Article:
4. William R. Kerr, 2007. "The Ethnic Composition of US Inventors," Harvard Business School Working Papers 08-006, Harvard Business School.
    5. Nemet, Gregory F., 2012. "Inter-technology knowledge spillovers for energy technologies," Energy Economics, Elsevier, vol. 34(5), pages 1259-1270.
    6. Hoenen, Sebastian & Kolympiris, Christos & Schoenmakers, Wilfred & Kalaitzandonakes, Nicholas, 2014. "The diminishing signaling value of patents between early rounds of venture capital financing," Research Policy, Elsevier, vol. 43(6), pages 956-989.
    7. William R Kerr, 2018. "Heterogeneous Technology Diffusion and Ricardian Trade Patterns," World Bank Economic Review, World Bank Group, vol. 32(1), pages 163-182.
    8. Jérôme Danguy & Gaetan de Rassenfosse & Bruno van Pottelsberghe de la Potterie, 2014. "On the origins of the worldwide surge in patenting: an industry perspective on the R&D–patent relationship," Industrial and Corporate Change, Oxford University Press, vol. 23(2), pages 535-572.
    9. Vincent Wenxiong Yao, 2006. "Intra-industry spillovers and innovation: An econometric analysis at the firm level," Economics of Innovation and New Technology, Taylor & Francis Journals, vol. 15(2), pages 119-135.
    10. Larry D. Qiu & Huayang Yu, 2010. "Does the Protection of Foreign Intellectual Property Rights Stimulate Innovation in the US?," Review of International Economics, Wiley Blackwell, vol. 18(5), pages 882-895, November.
    11. Frietsch, Rainer & Schubert, Torben & Neuhäusler, Peter, 2017. "Secular trends in innovation and technological change," Studien zum deutschen Innovationssystem 7-2017, Expertenkommission Forschung und Innovation (EFI) - Commission of Experts for Research and Innovation, Berlin.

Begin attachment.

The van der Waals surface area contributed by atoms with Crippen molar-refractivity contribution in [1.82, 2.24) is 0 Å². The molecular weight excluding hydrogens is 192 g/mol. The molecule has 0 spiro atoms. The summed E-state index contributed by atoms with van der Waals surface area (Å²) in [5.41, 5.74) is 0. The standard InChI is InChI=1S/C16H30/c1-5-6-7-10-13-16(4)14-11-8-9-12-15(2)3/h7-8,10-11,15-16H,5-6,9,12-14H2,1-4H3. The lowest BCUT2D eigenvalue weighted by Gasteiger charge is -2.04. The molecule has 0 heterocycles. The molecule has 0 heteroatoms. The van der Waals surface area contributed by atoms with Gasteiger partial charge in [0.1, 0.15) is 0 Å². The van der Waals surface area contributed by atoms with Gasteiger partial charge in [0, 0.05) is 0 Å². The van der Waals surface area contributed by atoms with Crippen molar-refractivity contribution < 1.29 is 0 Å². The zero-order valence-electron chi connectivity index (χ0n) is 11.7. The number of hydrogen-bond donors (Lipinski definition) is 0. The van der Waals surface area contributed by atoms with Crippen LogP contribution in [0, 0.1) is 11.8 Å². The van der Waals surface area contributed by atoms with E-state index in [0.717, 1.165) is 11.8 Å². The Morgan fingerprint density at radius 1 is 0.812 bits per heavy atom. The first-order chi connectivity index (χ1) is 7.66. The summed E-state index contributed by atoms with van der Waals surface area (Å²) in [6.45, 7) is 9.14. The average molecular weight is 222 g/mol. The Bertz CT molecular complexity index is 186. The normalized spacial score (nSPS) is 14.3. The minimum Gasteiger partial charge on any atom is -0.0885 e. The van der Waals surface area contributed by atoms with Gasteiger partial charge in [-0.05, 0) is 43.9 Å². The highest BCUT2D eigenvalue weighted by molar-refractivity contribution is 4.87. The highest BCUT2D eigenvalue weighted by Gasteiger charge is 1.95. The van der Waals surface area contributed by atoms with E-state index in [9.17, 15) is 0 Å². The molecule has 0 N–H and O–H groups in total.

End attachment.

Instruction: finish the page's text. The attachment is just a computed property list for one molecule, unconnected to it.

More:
12. repec:spr:scient:v:76:y:2008:i:2:d:10.1007_s11192-007-1631-1 is not listed on IDEAS
    13. Carsten Fink & Mosahid Khan & Hao Zhou, 2016. "Exploring the worldwide patent surge," Economics of Innovation and New Technology, Taylor & Francis Journals, vol. 25(2), pages 114-142, March.
    14. Bronwyn H. Hall, 2005. "Exploring the Patent Explosion," The Journal of Technology Transfer, Springer, vol. 30(2_2), pages 35-48, January.
    15. Godinho, Manuel Mira & Ferreira, Vítor, 2012. "Analyzing the evidence of an IPR take-off in China and India," Research Policy, Elsevier, vol. 41(3), pages 499-511.
    16. Seong-Sang Lee & Yeonbae Kim, 2009. "The Impact of Efficiency Parameters on Firms Innovative Activities: Evidence from Korean Firm-level data," TEMEP Discussion Papers 200924, Seoul National University; Technology Management, Economics, and Policy Program (TEMEP), revised Nov 2009.
    17. Ajay Bhaskarabhatla & Deepak Hegde, 2014. "An Organizational Perspective on Patenting and Open Innovation," Organization Science, INFORMS, vol. 25(6), pages 1744-1763, December.

    More about this item

    Keywords

    Patents; Innovation; Technology; Research Productivity;

    JEL classification:

    • O30 - Economic Development, Innovation, Technological Change, and Growth - - Innovation; Research and Development; Technological Change; Intellectual Property Rights - - - General
    • O32 - Economic Development, Innovation, Technological Change, and Growth - - Innovation; Research and Development; Technological Change; Intellectual Property Rights - - - Management of Technological Innovation and R&D
    • O34 - Economic Development, Innovation, Technological Change, and Growth - - Innovation; Research and Development; Technological Change; Intellectual Property Rights - - - Intellectual Property and Intellectual Capital